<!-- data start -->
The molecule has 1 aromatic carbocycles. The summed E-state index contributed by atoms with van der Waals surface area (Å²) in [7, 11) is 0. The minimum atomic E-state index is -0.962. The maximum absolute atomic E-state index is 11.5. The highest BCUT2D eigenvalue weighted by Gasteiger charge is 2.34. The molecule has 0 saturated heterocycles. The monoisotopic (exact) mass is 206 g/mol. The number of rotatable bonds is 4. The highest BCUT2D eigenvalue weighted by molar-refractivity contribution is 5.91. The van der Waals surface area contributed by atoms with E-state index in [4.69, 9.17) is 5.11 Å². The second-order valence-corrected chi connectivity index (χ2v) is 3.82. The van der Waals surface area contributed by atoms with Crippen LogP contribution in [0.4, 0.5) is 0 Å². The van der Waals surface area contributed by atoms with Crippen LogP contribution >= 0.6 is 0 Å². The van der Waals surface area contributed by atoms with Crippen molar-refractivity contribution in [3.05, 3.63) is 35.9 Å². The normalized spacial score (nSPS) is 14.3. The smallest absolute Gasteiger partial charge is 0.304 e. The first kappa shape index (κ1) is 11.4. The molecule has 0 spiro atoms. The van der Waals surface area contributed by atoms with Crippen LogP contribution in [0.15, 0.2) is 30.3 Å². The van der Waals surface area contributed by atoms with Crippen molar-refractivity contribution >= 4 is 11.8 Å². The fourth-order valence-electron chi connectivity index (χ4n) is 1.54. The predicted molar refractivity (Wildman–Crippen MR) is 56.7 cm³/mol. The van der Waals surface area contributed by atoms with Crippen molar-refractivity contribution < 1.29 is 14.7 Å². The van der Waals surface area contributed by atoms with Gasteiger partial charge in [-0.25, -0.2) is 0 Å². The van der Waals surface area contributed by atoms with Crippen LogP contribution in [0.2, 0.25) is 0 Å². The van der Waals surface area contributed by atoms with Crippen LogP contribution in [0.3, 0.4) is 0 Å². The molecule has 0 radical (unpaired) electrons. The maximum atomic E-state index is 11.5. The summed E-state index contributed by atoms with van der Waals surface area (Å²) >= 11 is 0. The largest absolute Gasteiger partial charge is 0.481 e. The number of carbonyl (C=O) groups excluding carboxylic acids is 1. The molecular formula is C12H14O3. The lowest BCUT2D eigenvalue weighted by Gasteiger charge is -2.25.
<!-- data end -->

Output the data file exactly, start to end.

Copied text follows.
The molecule has 1 aromatic carbocycles. The summed E-state index contributed by atoms with van der Waals surface area (Å²) in [7, 11) is 0. The minimum atomic E-state index is -0.962. The maximum absolute atomic E-state index is 11.5. The highest BCUT2D eigenvalue weighted by Gasteiger charge is 2.34. The molecule has 0 saturated heterocycles. The monoisotopic (exact) mass is 206 g/mol. The number of rotatable bonds is 4. The highest BCUT2D eigenvalue weighted by molar-refractivity contribution is 5.91. The van der Waals surface area contributed by atoms with E-state index in [4.69, 9.17) is 5.11 Å². The second-order valence-corrected chi connectivity index (χ2v) is 3.82. The van der Waals surface area contributed by atoms with Crippen LogP contribution in [0.4, 0.5) is 0 Å². The van der Waals surface area contributed by atoms with Crippen LogP contribution >= 0.6 is 0 Å². The van der Waals surface area contributed by atoms with Crippen molar-refractivity contribution in [3.05, 3.63) is 35.9 Å². The normalized spacial score (nSPS) is 14.3. The smallest absolute Gasteiger partial charge is 0.304 e. The first kappa shape index (κ1) is 11.4. The molecule has 0 spiro atoms. The van der Waals surface area contributed by atoms with Crippen LogP contribution in [0.15, 0.2) is 30.3 Å². The van der Waals surface area contributed by atoms with Crippen molar-refractivity contribution >= 4 is 11.8 Å². The fourth-order valence-electron chi connectivity index (χ4n) is 1.54. The predicted molar refractivity (Wildman–Crippen MR) is 56.7 cm³/mol. The van der Waals surface area contributed by atoms with Crippen molar-refractivity contribution < 1.29 is 14.7 Å². The van der Waals surface area contributed by atoms with Gasteiger partial charge in [-0.25, -0.2) is 0 Å². The van der Waals surface area contributed by atoms with Crippen LogP contribution in [0.2, 0.25) is 0 Å². The van der Waals surface area contributed by atoms with Crippen LogP contribution in [0.3, 0.4) is 0 Å². The molecule has 0 radical (unpaired) electrons. The maximum atomic E-state index is 11.5. The summed E-state index contributed by atoms with van der Waals surface area (Å²) >= 11 is 0. The largest absolute Gasteiger partial charge is 0.481 e. The number of carbonyl (C=O) groups excluding carboxylic acids is 1. The molecular formula is C12H14O3. The lowest BCUT2D eigenvalue weighted by Gasteiger charge is -2.25.